Thursday, August 8, 2013

Tides in Puget Sound

In a recent note I addressed the issue of correcting a barometer to sea level accounting for the tide height. The conclusion was that the barometer elevation to use is the height of the instrument above the water line plus a correction for where mean sea level (MSL) is relative to the height of the water at the time you are choosing to determine an accurate sea level pressure:

MSL correction =  ± dH + (Tide - MHW) + (MWH - MLW)/2,

where dH is the change of the draft relative to your standard waterline, which does not change much in small boats but can in larger vessels. In large vessels the reference is usually the Summer Load Line (SLL). dH can be 15 feet or more in tankers and routinely 5 ft in cargo vessels.

This correction is based on the approximation that MSL is very nearly equal to the Mean Tide Level (MTL, halfway between MLW and MHW). This approximation varies within Puget Sound from 0 to 4.5 cm, but it is plenty close enough for considerations at hand.

The task at hand now is to look at actual tide ranges in Puget Sound to show the relative significance of this barometer correction, and in doing so we learn some about how the tides vary along the length of what is often called Puget Sound, namely Port Townsend (PT) to Olympia (Oly), though this is not a strictly valid name, in that the upper portion of this water way where PT is located is called Admiralty Inlet and Puget Sound starts at the base of Whidby Island––another detail that does not matter for now.

For those less familiar with the region, here is a bathy map of the area.

It is about 90 nmi from PT to Oly by boat.  On the west coast of the US, we have a mixed semi-diurnal tide pattern, which looks like this at Seattle:

We have two highs and two lows and they are typically not equal, giving rise to a higher high water (HHW) and a lower low water (LLW) each day. A sample day's tide in Oly at the time of this writing is given below, which are typical values.

We can find more extreme tides in this area if we look for a new or full moon near a solstice, and without hunting for the best we can get this:

So even though we are not in Alaska, we can get high tide ranges in Puget Sound (- 4 ft to + 16 ft).  At this same time you would also get ranges of -4 to about 12 in Seattle

For the barometer work––and for navigation work––we need to know not just the tides but also the MHW and MLW values.  These vary along the Sound approximately as shown here:

These are numerical computations (real data below) which I show because they are already plotted!  This and other pictures presented here are from a tidal research paper called: Tidal Datum Distributions in Puget Sound, Washington, Based on a Tidal Model, NOAA Technical Memorandum OAR PMEL-122, Nov. 2002, by H.O. Mofjeld, A.J. Venturato, V.V. Titov, F.I. Gonzalez, J.C. Newman.  Their goal was to compute all of these values and compare with the tide gauge data, and they did a good job of it.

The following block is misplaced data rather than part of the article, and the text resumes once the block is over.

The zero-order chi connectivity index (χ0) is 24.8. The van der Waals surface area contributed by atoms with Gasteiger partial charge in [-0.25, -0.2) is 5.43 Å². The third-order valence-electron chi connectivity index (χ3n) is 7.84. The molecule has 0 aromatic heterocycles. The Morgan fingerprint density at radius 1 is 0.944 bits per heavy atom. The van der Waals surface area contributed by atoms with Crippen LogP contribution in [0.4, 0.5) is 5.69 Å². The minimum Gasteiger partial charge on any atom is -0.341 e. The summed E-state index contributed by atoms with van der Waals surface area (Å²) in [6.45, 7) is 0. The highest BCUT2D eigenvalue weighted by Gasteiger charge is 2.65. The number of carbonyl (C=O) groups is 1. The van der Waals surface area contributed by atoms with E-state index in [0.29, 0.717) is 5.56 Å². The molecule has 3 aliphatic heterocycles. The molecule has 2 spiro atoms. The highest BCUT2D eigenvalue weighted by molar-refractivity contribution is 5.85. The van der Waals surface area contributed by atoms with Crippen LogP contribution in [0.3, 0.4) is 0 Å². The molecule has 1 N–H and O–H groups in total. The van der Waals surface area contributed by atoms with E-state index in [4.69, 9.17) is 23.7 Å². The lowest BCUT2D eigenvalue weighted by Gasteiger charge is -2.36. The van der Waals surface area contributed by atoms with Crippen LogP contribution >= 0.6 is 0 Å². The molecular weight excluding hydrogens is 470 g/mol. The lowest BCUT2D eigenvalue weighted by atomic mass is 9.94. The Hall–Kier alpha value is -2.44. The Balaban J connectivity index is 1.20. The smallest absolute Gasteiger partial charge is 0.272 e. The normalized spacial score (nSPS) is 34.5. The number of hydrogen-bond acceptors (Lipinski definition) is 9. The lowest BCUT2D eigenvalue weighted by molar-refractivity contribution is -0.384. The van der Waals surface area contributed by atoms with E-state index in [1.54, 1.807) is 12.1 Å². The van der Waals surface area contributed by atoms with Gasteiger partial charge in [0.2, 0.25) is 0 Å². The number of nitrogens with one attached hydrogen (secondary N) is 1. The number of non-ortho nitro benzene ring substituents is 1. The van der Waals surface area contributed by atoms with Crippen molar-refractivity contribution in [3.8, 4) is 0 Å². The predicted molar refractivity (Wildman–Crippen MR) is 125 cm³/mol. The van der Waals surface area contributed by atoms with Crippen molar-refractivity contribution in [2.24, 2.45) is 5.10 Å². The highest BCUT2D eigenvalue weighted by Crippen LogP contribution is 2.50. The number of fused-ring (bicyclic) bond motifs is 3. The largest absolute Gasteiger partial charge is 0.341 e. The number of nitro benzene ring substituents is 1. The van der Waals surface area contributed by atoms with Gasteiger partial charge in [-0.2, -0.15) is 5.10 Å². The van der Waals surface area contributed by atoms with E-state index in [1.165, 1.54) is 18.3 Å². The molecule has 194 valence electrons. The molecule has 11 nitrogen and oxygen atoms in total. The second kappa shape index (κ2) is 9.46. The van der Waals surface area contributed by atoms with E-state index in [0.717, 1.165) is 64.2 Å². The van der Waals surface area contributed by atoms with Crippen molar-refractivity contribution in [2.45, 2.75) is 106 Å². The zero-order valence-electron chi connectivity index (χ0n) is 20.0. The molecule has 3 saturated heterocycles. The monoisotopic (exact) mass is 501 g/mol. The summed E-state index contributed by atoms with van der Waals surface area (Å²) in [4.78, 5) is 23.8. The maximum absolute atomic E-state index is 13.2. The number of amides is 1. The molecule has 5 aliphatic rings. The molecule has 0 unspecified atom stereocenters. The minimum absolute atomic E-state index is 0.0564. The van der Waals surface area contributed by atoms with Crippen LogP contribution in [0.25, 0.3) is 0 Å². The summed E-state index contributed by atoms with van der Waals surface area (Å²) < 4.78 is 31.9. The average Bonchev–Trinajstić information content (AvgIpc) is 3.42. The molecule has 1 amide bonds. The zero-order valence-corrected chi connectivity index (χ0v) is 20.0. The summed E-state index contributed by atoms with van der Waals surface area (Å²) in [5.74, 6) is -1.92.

I will show the actual numerical data at the end, but this nice plot shows what is going on.  The left is PT; the right is Oly. Again, the fact that these two places are actually only 166 km apart is not important now!

One could extract the MSL correction from a drawing like this, but the actual computation using real values is not hard, so we do not need that.  But we do see that the deeper you go into a tidal estuary, the higher the tides and the larger the correction.  This example is for Puget Sound, but you would get the same type of data going into San Francisco Bay, or Chesapeake Bay, or New York Harbor.

This plot shows that if you were doing the correction at MHH tide in Oly, you would have a MSL correction of about 2m (6.6 ft, which is 0.2 mb). At LLW it is about 2.5m (8.2 ft = 0.3 mb).

One interesting result that can be pulled from the above plot (or actual data) is shown below:

Throughout the Sound, the MSL is about 60% of the MWH, and that offers a quick way to make the correction. For example, if MHW were 10 ft and the tide is now 13 ft, then the correction is about 13 - 6 = 7 ft. In other words, if your barometer is 5 ft above the water line and the tide is 13 ft in a region where the MHW  is 10 ft, the the height you use to correct to sea level pressure is not 5 ft, it is 12 ft.  The mean sea level is 7 ft under water.

And now at this point I can imagine what might be going through the minds of the reader: Wow!  Why bother with this at all?  That is fair enough. In Puget Sound this is a small effect in all but rare cases, but we would not know that without some analysis... and we can be happy we are in Puget Sound and not near Anchorage, where the tide range can be more like 30 ft, or the Bay of Fundy at 50+ ft.

Each little bit matters if you want to do your best.  That is, if you have a good barometer that can give a dependable pressure to within a couple tenths of a mb, then we do not want to lose accuracy we do not need to––or we do not want to question our good barometer that seems off 0.3 mb at a very low tide when it had been so good in the past.  Likewise we want to know accurately the barometer height above the water line, and not just guess it.  It is analogous to the Height of Eye needed in celestial navigation sights.  Rather than guess it, take the time to measure it once then that uncertainty goes away.

For completeness, below are the actual tide data from Puget Sound and adjacent waterways.  You could piece this together from NOAA data online for any other large tidal estuary.

This compilation is from the same paper quoted above. You can disregard the two geodetic datums listed, which are not related to our discussion.  MHW and MLW are listed on most charts. There is typically a table showing multiple values for a small scale chart.

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